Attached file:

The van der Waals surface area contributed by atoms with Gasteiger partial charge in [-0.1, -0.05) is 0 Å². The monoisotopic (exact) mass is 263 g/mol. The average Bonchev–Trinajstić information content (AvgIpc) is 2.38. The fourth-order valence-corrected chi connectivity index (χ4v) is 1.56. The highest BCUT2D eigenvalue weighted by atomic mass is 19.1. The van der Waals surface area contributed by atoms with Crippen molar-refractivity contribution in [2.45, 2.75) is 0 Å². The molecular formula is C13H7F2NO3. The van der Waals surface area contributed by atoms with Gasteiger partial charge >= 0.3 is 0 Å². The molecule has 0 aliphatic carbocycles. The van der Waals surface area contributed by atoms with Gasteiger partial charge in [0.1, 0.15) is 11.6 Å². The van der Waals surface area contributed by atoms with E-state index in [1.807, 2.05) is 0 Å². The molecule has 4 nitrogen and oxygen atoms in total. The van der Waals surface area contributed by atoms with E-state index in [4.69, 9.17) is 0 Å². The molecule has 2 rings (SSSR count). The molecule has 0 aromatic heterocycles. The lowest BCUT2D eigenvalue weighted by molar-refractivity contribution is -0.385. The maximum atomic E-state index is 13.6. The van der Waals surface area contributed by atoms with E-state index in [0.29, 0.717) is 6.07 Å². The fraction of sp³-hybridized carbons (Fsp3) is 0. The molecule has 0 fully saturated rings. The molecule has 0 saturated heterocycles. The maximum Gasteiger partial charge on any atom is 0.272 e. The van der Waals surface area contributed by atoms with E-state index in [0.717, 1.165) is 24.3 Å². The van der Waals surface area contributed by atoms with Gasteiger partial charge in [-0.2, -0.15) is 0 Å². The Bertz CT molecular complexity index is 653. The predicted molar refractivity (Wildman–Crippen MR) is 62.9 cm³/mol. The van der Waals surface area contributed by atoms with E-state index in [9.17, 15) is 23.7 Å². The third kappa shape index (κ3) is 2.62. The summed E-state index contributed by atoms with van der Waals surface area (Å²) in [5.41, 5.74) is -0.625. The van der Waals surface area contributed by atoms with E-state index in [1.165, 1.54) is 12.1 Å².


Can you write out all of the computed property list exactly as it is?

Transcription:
The van der Waals surface area contributed by atoms with Gasteiger partial charge in [-0.1, -0.05) is 0 Å². The monoisotopic (exact) mass is 263 g/mol. The average Bonchev–Trinajstić information content (AvgIpc) is 2.38. The fourth-order valence-corrected chi connectivity index (χ4v) is 1.56. The highest BCUT2D eigenvalue weighted by atomic mass is 19.1. The van der Waals surface area contributed by atoms with Crippen molar-refractivity contribution in [2.45, 2.75) is 0 Å². The molecular formula is C13H7F2NO3. The van der Waals surface area contributed by atoms with Gasteiger partial charge >= 0.3 is 0 Å². The molecule has 0 aliphatic carbocycles. The van der Waals surface area contributed by atoms with Gasteiger partial charge in [0.1, 0.15) is 11.6 Å². The van der Waals surface area contributed by atoms with E-state index in [1.807, 2.05) is 0 Å². The molecule has 4 nitrogen and oxygen atoms in total. The van der Waals surface area contributed by atoms with E-state index in [4.69, 9.17) is 0 Å². The molecule has 2 rings (SSSR count). The molecule has 0 aromatic heterocycles. The lowest BCUT2D eigenvalue weighted by molar-refractivity contribution is -0.385. The maximum atomic E-state index is 13.6. The van der Waals surface area contributed by atoms with E-state index in [0.29, 0.717) is 6.07 Å². The fraction of sp³-hybridized carbons (Fsp3) is 0. The molecule has 0 fully saturated rings. The molecule has 0 saturated heterocycles. The maximum Gasteiger partial charge on any atom is 0.272 e. The van der Waals surface area contributed by atoms with E-state index in [0.717, 1.165) is 24.3 Å². The van der Waals surface area contributed by atoms with Gasteiger partial charge in [-0.2, -0.15) is 0 Å². The Bertz CT molecular complexity index is 653. The predicted molar refractivity (Wildman–Crippen MR) is 62.9 cm³/mol. The van der Waals surface area contributed by atoms with E-state index in [9.17, 15) is 23.7 Å². The third kappa shape index (κ3) is 2.62. The summed E-state index contributed by atoms with van der Waals surface area (Å²) in [5.41, 5.74) is -0.625. The van der Waals surface area contributed by atoms with E-state index in [1.165, 1.54) is 12.1 Å².